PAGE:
The researchers painstakingly matched up the criminals listed in the old FBN files with people listed in the 1940 U.S. census, resulting in a sample of about 300 mobsters. Thanks to the census information, they could compare the criminals’ education levels, declared incomes and home values (or rent paid) against those of their non-Mafioso neighbours as well as against each other.
This rich data set also offered ingenious ways to circumvent gangsters’ propensity for not declaring all their income. The researchers could use both housing quality and neighbours’ incomes as guides to what the Mafioso were probably pulling in.
Over all, the results were clear: An extra year or two of education was linked to higher incomes for mobsters – much more so than for Italian immigrants in the legitimate U.S. economy. However, the payoff from education varied widely depending on what types of crime a mobster specialized in.
The lower-level Mafioso – the knee-cap breakers and hit men in the FBN files – derived relatively low returns to education that were roughly in keeping with those of Italian immigrants in the legal economy. In contrast, so-called business criminals, who engaged in white-collar crimes such as fraud, loan sharking and gambling, enjoyed much higher paybacks.
“These results are very consistent with our narrative that mobsters have surprisingly high returns to education because of the complex nature of the crimes and criminal network they are involved in,” the authors write.
To be sure, the results are based on findings from an era where many people didn’t finish high school. Moreover, they date from a time when ethnic discrimination was rampant, limiting the potential payoff from education in the legal job market.
However, there’s no reason to think that the payoff from education has disappeared for criminals, especially for those who operate in highly centralized hierarchies such as the Mafia, the researchers say.
“Many of the skills students acquire at school are likely to be useful when setting up a racket (i.e. extracting the optimal rent), a loan sharking business (i.e. weighing interest against default risk), a drug dealing system (i.e. setting up supply chains), etc.,” they write.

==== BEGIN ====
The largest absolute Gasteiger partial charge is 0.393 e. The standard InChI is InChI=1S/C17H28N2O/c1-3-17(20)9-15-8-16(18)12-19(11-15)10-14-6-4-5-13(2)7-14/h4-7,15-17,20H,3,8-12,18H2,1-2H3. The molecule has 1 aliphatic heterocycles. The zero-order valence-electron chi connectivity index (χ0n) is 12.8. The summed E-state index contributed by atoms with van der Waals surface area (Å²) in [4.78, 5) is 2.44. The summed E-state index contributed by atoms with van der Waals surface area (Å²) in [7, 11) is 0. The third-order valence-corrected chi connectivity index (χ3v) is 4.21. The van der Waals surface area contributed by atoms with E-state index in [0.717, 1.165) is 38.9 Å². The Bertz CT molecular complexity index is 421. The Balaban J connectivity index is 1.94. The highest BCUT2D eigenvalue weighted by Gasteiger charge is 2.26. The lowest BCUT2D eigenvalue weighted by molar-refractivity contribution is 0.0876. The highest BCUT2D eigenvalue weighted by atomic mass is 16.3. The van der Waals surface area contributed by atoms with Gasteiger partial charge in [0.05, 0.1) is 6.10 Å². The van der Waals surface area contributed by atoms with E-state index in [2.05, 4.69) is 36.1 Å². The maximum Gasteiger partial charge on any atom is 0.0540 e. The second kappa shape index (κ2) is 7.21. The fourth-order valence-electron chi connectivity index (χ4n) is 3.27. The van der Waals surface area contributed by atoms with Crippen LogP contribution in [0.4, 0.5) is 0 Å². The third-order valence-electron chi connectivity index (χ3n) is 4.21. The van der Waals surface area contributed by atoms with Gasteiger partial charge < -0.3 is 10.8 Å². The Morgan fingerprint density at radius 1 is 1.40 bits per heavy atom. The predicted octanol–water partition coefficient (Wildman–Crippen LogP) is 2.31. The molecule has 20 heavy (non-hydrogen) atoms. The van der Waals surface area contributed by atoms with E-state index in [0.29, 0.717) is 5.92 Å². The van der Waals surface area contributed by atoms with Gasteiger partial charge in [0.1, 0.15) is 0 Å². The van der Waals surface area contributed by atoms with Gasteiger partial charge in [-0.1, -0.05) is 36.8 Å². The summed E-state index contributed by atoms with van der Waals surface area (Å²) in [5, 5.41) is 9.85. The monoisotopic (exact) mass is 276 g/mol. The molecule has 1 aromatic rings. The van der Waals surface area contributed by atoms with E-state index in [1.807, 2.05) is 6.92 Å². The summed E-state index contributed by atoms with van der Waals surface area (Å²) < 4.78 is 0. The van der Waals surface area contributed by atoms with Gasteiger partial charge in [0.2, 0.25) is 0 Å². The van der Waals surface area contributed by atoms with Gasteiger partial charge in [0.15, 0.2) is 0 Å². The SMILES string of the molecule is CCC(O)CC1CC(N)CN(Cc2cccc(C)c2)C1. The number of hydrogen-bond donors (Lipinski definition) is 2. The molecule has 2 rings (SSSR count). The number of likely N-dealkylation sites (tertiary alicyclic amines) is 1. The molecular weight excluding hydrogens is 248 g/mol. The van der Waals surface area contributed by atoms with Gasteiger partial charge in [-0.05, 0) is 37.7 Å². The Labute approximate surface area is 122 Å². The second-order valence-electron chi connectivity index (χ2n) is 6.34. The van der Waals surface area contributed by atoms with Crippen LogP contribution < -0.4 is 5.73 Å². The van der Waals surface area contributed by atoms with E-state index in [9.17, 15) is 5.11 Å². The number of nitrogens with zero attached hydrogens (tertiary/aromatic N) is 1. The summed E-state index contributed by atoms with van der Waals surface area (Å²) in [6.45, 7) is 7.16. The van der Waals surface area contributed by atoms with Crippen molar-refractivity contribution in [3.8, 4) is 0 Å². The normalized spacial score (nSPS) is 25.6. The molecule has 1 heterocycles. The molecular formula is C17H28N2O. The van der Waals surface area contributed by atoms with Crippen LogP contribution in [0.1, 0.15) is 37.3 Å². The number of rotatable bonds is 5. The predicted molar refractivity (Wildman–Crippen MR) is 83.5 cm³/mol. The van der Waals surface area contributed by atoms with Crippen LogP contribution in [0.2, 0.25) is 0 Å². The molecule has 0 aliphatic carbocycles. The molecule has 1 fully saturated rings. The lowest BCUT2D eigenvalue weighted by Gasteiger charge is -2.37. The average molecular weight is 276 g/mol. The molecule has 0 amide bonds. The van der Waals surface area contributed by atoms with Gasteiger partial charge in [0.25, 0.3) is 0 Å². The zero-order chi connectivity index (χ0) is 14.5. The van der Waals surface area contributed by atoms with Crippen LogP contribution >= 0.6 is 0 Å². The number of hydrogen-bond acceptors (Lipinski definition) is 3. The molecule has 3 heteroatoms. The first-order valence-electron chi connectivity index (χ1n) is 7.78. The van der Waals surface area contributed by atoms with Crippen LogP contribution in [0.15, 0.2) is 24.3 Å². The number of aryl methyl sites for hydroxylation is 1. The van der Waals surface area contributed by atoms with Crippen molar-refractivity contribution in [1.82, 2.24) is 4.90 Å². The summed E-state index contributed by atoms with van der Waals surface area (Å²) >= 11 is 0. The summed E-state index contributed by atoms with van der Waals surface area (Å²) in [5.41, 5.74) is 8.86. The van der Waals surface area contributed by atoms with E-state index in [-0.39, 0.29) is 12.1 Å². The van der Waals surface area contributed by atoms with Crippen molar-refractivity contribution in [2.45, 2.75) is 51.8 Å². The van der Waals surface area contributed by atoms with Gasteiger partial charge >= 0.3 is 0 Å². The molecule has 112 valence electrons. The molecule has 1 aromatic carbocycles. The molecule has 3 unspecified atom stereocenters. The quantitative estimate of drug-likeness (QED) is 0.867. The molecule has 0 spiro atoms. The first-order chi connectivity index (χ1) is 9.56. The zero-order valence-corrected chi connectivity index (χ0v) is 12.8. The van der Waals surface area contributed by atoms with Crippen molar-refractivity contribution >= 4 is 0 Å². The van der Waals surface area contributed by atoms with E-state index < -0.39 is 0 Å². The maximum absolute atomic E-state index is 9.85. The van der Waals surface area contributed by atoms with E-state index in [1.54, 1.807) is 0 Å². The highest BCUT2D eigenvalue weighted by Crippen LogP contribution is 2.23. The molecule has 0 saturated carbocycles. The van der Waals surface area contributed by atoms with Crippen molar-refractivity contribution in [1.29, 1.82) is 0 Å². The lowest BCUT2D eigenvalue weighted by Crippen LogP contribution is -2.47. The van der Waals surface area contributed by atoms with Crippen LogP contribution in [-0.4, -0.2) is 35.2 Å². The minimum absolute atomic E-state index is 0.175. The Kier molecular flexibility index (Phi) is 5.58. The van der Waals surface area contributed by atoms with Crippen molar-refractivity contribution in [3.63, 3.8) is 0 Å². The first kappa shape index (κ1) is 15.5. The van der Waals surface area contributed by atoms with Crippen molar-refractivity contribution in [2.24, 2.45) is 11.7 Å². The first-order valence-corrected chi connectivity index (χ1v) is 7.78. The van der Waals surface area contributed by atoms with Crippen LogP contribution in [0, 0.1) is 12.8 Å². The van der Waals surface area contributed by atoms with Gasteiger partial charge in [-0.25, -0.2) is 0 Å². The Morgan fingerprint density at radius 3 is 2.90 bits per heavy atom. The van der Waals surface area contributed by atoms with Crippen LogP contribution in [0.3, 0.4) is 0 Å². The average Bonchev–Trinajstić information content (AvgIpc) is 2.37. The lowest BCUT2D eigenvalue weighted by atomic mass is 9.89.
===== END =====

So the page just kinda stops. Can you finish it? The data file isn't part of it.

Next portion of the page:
The bright spot, at least for law-abiding citizens, is that other research indicates more education also reduces a person’s risk of pursuing a life of crime in the first place.
“I like to think that the preventive effect of education is stronger than the effect we’re measuring in this study,” Prof. Mastrobuoni said.

Prosecution claims cash flowed to alleged Bonanno crime boss

By Mira Wassef |

MANHATTAN, N.Y.— The money flowed up to the "old boss."
Any proceeds from gambling and loansharking activities eventually made its way through the Bonanno crime family hierarchy and landed in alleged mob boss Nicholas Santora's hands, the prosecution claimed during the Bonanno mob trial Tuesday in Manhattan Supreme Court.
Santora, 73, along with three alleged Bonanno associates -- Anthony "Skinny" Santoro, 52, of Great Kills, Vito Badamo, 53, and Ernest Aiello, 36 -- are on trial for enterprise corruption, including loansharking, gambling and drug dealing. They were busted in July 2013.
Detective Angelo Barone testified that Santoro and Badamo would take care of collecting money from the alleged illegal activities before giving it to "Captain Crunch" or "iron boss," which were Santora's nicknames.
"The money goes up," the detective testified. "Santoro collects the money, gives it to Badamo and a piece goes to Santora."
The state claims Santora is the crime family's ringleader. The prosecution says he was in charge of an Internet gambling site, sold prescription drugs, such as oxycodone and Viagra, on the black market, and the other three defendants were his underlings.
In a series of audio recordings, texts and surveillance, Santoro and Badamo were caught either talking about the gambling debt owed to them or exchanging money during their alleged meetings, Barone said.
In one recording, Santoro says he will take Badamo to the house of the man who owes them cash and in another wire tapped call Santoro refers to "iron," which is a mob reference to cash, the prosecution alleges.
In another conversation, Santoro and Badamo discuss taking care of the situation before it got to "front street."
"That means they wanted to take care of it before Santora got involved," Barone said.
Michael Alber, Santora's attorney, questioned Barone's analysis of the evidence and how he determined the money flow went to his client.
"Did you see anyone give Santora money?" Alber asked.
"No," Barone replied.
"When you recovered all materials from all the search warrants at the respective houses, did you see any reference to "Captain Crunch" in any of the documents you recovered?" Alber asked the detective.
"No," Barone said.
Santora, Alber also argued, is not shown in any government surveillance.
Badamo's attorney, Joseph Donatelli, said the state recovered no evidence of gambling activity when they searched his client's home and car.
"You believed you would find evidence?" Donatelli asked Barone.
"I was incorrect," the detective replied.